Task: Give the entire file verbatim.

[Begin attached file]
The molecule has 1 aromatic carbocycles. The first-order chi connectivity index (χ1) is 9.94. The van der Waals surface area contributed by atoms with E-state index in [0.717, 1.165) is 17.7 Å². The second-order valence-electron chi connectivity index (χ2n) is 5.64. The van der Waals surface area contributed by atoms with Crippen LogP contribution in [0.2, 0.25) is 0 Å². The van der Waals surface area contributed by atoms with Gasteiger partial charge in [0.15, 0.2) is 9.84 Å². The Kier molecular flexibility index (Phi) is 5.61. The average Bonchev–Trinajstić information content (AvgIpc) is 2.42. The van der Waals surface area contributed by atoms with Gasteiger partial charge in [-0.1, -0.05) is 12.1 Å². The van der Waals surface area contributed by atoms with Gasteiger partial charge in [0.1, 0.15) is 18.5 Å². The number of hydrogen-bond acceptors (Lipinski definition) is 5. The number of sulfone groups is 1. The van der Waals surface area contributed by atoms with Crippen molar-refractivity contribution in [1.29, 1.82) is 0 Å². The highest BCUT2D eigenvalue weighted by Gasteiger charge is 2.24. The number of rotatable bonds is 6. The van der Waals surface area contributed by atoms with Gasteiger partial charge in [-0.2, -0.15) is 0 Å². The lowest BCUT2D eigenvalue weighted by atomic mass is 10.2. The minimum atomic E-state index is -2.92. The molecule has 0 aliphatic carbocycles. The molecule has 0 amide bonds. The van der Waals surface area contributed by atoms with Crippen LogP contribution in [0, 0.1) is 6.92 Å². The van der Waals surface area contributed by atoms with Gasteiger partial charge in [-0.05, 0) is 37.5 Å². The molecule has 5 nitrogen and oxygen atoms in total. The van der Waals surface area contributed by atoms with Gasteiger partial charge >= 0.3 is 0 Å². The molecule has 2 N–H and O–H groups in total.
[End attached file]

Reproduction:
The molecule has 1 aromatic carbocycles. The first-order chi connectivity index (χ1) is 9.94. The van der Waals surface area contributed by atoms with E-state index in [0.717, 1.165) is 17.7 Å². The second-order valence-electron chi connectivity index (χ2n) is 5.64. The van der Waals surface area contributed by atoms with Crippen LogP contribution in [0.2, 0.25) is 0 Å². The van der Waals surface area contributed by atoms with Gasteiger partial charge in [0.15, 0.2) is 9.84 Å². The Kier molecular flexibility index (Phi) is 5.61. The average Bonchev–Trinajstić information content (AvgIpc) is 2.42. The van der Waals surface area contributed by atoms with Gasteiger partial charge in [-0.1, -0.05) is 12.1 Å². The van der Waals surface area contributed by atoms with Gasteiger partial charge in [0.1, 0.15) is 18.5 Å². The number of hydrogen-bond acceptors (Lipinski definition) is 5. The number of sulfone groups is 1. The van der Waals surface area contributed by atoms with Crippen molar-refractivity contribution in [1.29, 1.82) is 0 Å². The highest BCUT2D eigenvalue weighted by Gasteiger charge is 2.24. The number of rotatable bonds is 6. The van der Waals surface area contributed by atoms with Gasteiger partial charge in [-0.2, -0.15) is 0 Å². The lowest BCUT2D eigenvalue weighted by atomic mass is 10.2. The minimum atomic E-state index is -2.92. The molecule has 0 aliphatic carbocycles. The molecule has 0 amide bonds. The van der Waals surface area contributed by atoms with Crippen LogP contribution in [0, 0.1) is 6.92 Å². The van der Waals surface area contributed by atoms with Gasteiger partial charge in [-0.05, 0) is 37.5 Å². The molecule has 5 nitrogen and oxygen atoms in total. The van der Waals surface area contributed by atoms with Gasteiger partial charge >= 0.3 is 0 Å². The molecule has 2 N–H and O–H groups in total.